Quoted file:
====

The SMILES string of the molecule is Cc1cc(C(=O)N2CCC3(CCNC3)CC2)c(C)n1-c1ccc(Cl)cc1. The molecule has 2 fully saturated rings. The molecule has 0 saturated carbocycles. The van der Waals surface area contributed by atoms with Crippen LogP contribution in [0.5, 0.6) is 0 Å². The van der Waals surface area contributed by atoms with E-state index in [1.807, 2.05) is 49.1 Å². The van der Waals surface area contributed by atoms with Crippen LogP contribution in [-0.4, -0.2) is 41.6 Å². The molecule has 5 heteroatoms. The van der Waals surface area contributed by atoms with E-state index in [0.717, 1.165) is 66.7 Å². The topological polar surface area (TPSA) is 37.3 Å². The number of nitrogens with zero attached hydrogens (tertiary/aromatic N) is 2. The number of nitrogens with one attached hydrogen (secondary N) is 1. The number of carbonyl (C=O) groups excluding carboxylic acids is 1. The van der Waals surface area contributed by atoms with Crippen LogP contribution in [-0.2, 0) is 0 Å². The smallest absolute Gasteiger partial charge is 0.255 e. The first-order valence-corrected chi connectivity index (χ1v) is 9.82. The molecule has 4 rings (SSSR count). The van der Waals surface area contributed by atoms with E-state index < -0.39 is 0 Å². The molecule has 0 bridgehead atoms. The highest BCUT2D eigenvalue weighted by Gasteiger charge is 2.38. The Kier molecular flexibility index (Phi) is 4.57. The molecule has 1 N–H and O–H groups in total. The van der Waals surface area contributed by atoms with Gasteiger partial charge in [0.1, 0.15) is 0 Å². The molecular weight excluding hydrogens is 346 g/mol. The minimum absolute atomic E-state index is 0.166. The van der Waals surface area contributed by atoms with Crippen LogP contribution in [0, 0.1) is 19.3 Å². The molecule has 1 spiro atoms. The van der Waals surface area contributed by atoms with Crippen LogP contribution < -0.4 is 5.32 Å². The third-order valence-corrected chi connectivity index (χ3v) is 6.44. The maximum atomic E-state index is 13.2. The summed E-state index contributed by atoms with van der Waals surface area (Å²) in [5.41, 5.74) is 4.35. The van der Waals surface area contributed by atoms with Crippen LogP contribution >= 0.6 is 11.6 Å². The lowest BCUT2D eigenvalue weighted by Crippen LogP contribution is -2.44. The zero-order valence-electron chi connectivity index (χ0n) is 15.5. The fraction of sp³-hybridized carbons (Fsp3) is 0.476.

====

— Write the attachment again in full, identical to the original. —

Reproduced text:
The SMILES string of the molecule is Cc1cc(C(=O)N2CCC3(CCNC3)CC2)c(C)n1-c1ccc(Cl)cc1. The molecule has 2 fully saturated rings. The molecule has 0 saturated carbocycles. The van der Waals surface area contributed by atoms with Crippen LogP contribution in [0.5, 0.6) is 0 Å². The van der Waals surface area contributed by atoms with E-state index in [1.807, 2.05) is 49.1 Å². The van der Waals surface area contributed by atoms with Crippen LogP contribution in [-0.4, -0.2) is 41.6 Å². The molecule has 5 heteroatoms. The van der Waals surface area contributed by atoms with E-state index in [0.717, 1.165) is 66.7 Å². The topological polar surface area (TPSA) is 37.3 Å². The number of nitrogens with zero attached hydrogens (tertiary/aromatic N) is 2. The number of nitrogens with one attached hydrogen (secondary N) is 1. The number of carbonyl (C=O) groups excluding carboxylic acids is 1. The van der Waals surface area contributed by atoms with Crippen LogP contribution in [-0.2, 0) is 0 Å². The smallest absolute Gasteiger partial charge is 0.255 e. The first-order valence-corrected chi connectivity index (χ1v) is 9.82. The molecule has 4 rings (SSSR count). The van der Waals surface area contributed by atoms with E-state index < -0.39 is 0 Å². The molecule has 0 bridgehead atoms. The highest BCUT2D eigenvalue weighted by Gasteiger charge is 2.38. The Kier molecular flexibility index (Phi) is 4.57. The molecule has 1 N–H and O–H groups in total. The van der Waals surface area contributed by atoms with Gasteiger partial charge in [0.1, 0.15) is 0 Å². The molecular weight excluding hydrogens is 346 g/mol. The minimum absolute atomic E-state index is 0.166. The van der Waals surface area contributed by atoms with Crippen LogP contribution in [0, 0.1) is 19.3 Å². The molecule has 1 spiro atoms. The van der Waals surface area contributed by atoms with Crippen LogP contribution < -0.4 is 5.32 Å². The third-order valence-corrected chi connectivity index (χ3v) is 6.44. The maximum atomic E-state index is 13.2. The summed E-state index contributed by atoms with van der Waals surface area (Å²) in [5.41, 5.74) is 4.35. The van der Waals surface area contributed by atoms with Crippen LogP contribution >= 0.6 is 11.6 Å². The lowest BCUT2D eigenvalue weighted by Crippen LogP contribution is -2.44. The zero-order valence-electron chi connectivity index (χ0n) is 15.5. The fraction of sp³-hybridized carbons (Fsp3) is 0.476.